The mother of former Humboldt Broncos defenceman Logan Boulet would give anything to hear his heartbeat again.
“I would love to meet the heart recipient and just to hear Logan’s heart again. It’s just having that mutual respect and that love for Logan and what he gave,” Bernadine Boulet says, with a catch in her voice.
21-year-old Logan Boulet was one of 16 people who died three years ago when the Humboldt Broncos junior hockey team’s bus collided with a semi truck that blew through a stop sign in Saskatchewan. Thirteen others were injured.
“There were 39 heart transplants in Canada in 2018. One of them was Logan’s heart,” says his dad, Toby Boulet.
Inspired by coach and mentor Ric Suggitt, Logan signed an organ donor card on his birthday, just weeks before his death. He also made his wishes known to his family.
Logan survived long enough for his organs and corneas to be gathered before he was taken off life support.
“Logan was able to make six people’s lives better,” Toby says. “He basically saved six lives.”
That decision has since inspired an estimated 300,000 Canadians to sign their donor cards in what has become to be known online as the #LoganBouletEffect.
Green Shirt Day on April 7 was created to honour, remember, and recognize the victims and families of that fatal crash and to continue Logan’s legacy by raising awareness for organ donation.
According to the Canadian Transplant Association, 90 per cent of Canadians say they support organ donation, but only 23 per cent have registered their decision. Approximately 4,500 Canadians are on the waiting list and an estimated 250 die every year waiting.
‘We do not allow for a meeting here’
However, Logan’s parents’ wish to connect with the recipients of his organs are being stymied by strict health privacy laws in Saskatchewan, the province in which his organs were gathered, even though they live in Alberta.
“We have not met any of the recipients, but we would love to do that. And we would love to know that part of Logan has made their lives better and that they’re getting to do things that they probably weren’t able to do for many years or maybe ever,” Bernadine says.
In Saskatchewan, a donor family or recipient can write a letter and send it through the donation program, which reviews the note to make sure there is no identifying information included, confirms both sides are willing to communicate, and then forwards it on, said Jaime Robin Partyka, coordinator for the Saskatchewan Donation Program.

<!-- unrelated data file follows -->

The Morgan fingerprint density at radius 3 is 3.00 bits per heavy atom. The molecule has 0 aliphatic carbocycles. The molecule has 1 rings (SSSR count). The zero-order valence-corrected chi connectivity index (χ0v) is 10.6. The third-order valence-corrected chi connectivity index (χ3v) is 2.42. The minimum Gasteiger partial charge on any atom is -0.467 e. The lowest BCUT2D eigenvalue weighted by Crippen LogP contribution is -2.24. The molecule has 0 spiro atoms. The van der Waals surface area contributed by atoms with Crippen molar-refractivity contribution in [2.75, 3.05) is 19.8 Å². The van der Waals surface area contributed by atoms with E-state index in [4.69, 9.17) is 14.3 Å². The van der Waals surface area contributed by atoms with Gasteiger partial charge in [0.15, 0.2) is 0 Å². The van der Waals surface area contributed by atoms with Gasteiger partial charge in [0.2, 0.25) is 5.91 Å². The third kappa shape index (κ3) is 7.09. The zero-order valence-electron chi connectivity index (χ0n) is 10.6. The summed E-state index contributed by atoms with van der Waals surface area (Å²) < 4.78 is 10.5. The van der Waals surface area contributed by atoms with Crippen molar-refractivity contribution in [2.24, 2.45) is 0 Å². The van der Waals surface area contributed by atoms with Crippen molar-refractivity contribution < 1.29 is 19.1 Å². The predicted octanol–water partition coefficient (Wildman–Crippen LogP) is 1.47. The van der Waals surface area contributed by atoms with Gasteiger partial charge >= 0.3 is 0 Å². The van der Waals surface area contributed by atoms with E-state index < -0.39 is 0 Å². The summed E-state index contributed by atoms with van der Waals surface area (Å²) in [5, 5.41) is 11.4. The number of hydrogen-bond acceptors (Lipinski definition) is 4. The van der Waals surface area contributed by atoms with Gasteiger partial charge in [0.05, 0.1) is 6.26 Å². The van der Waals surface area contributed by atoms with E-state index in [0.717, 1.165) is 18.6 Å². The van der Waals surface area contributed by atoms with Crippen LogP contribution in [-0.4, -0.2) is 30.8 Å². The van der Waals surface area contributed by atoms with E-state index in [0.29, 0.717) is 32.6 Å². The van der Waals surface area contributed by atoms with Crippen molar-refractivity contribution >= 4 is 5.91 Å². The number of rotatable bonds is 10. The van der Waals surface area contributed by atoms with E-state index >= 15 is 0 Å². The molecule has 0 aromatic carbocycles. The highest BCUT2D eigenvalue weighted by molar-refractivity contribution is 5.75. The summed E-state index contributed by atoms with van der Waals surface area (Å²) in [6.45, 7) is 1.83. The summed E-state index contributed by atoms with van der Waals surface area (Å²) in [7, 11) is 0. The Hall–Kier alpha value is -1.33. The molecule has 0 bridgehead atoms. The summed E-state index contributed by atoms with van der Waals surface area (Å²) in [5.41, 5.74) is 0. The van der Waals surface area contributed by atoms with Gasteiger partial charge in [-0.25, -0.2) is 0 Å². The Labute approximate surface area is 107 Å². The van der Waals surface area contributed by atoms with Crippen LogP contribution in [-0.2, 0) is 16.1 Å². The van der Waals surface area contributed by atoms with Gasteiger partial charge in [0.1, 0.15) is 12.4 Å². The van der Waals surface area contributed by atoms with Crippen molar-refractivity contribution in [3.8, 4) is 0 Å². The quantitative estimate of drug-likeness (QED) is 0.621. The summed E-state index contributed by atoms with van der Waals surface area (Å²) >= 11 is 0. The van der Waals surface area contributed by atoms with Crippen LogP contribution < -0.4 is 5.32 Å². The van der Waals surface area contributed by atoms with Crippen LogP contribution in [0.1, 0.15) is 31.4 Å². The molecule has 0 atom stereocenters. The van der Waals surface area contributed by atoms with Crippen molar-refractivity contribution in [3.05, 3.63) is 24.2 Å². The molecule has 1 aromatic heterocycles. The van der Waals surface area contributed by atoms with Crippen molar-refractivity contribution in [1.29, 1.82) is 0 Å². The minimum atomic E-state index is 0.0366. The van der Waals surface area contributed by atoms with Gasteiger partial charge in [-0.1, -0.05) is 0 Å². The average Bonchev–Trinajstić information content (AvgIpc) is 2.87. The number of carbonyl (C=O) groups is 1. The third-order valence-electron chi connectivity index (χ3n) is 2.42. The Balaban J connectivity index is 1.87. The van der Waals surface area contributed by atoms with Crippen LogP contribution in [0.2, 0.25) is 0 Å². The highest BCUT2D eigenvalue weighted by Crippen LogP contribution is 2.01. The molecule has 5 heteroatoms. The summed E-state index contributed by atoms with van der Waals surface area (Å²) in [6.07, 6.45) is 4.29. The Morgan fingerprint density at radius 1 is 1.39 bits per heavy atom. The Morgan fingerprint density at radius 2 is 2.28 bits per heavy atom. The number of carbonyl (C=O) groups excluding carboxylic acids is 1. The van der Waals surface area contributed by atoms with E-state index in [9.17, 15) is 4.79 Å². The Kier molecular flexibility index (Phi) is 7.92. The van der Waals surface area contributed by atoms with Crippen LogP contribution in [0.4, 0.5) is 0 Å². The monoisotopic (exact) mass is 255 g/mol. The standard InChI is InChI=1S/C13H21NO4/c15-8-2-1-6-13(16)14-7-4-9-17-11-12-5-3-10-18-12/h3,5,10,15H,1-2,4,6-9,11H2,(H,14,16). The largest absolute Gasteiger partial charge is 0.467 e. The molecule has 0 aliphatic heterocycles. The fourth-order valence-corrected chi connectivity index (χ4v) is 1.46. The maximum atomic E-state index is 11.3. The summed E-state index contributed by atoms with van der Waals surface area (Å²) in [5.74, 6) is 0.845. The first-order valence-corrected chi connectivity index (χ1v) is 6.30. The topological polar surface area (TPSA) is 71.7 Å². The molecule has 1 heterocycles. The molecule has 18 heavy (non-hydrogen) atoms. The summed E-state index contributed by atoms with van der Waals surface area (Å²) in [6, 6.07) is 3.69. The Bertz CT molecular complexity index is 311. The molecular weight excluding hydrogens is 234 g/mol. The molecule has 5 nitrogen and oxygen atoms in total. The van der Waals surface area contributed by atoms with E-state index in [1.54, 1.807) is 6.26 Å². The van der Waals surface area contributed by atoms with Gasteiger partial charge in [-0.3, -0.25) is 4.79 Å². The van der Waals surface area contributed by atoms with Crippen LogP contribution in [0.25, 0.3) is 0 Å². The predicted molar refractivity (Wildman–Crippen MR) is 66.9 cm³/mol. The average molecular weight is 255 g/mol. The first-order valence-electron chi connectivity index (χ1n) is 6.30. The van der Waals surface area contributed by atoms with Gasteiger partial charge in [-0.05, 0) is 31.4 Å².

“We do not allow for a meeting here in Saskatchewan at this point because of confidentiality laws and the legislation, but we can facilitate written communication,” she said.
“We’re probably traditional as far as recipients and donors meeting.”
Bernadine Boulet understands meetings like this must be desired by both families. Even then, they can create hardship if one side wants more of a relationship than the other.
“They don’t want the recipients to be showing up on our doorstep and saying, ‘Oh, it’s Logan’s birthday or it’s my heart transplant anniversary.’ … Or if we’re wanting to be part of their family, which may be a little bit overwhelming. Knowing that you’re living because my child or my husband or my wife isn’t might be really hard for the angel family,” she says.
“They’re just trying to protect us.”
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Part of grieving process
However, other provinces do help coordinate meetings if both sides agree.
For example, in 2019, B.C. Transplant introduced a policy and process to support consenting transplant recipients and donor families so they can be in direct contact with each other, including in-person meetings.
Since then, it has connected 10 transplant recipients and donor families, and now it’s taking that a step further – it has just launched a research project looking into the benefits, drawbacks and ethics of allowing direct contact for pediatric recipients with their donor families.
“I don’t think anyone was confident in going down that road without first having asked the question to children and youth and family. It’s like we don’t have a real strong roadmap of how to do this work,” says Jordy Hermiston, facilitator of B.C. Transplant’s Donor Family Services program.
“The more we know, the better able we are ultimately to just support donor families and transplant recipients to get what they need.”
The project will begin recruiting participants by mail this week with a final report expected by December.
WATCH | Jordy Hermiston discusses the risks and benefits of organ donor and recipient families meeting each other:
‘How do you say a little thank-you’
The Boulets support B.C. Transplant’s initiative.
They are grateful for the contact they have already had from two anonymous recipients, including a hand-written letter they received in the year after Logan’s death.
“It’s just beautiful to hold because it’s just someone who took the time to hand-write it and send it through the system and it came to our house,” Toby says.
“We haven’t written back to these two people that are recipients yet because we’re not supposed to say who we are, and we’re still having a hard time understanding that concept.”
“When your son is one of the most famous organ donors in the country, ever, how do you say a little thank-you without saying who you really are? So we haven’t figured that out yet,” he says.
Anyone interested in registering to become a donor can find links to their provincial program at www.LiveOn.ca.
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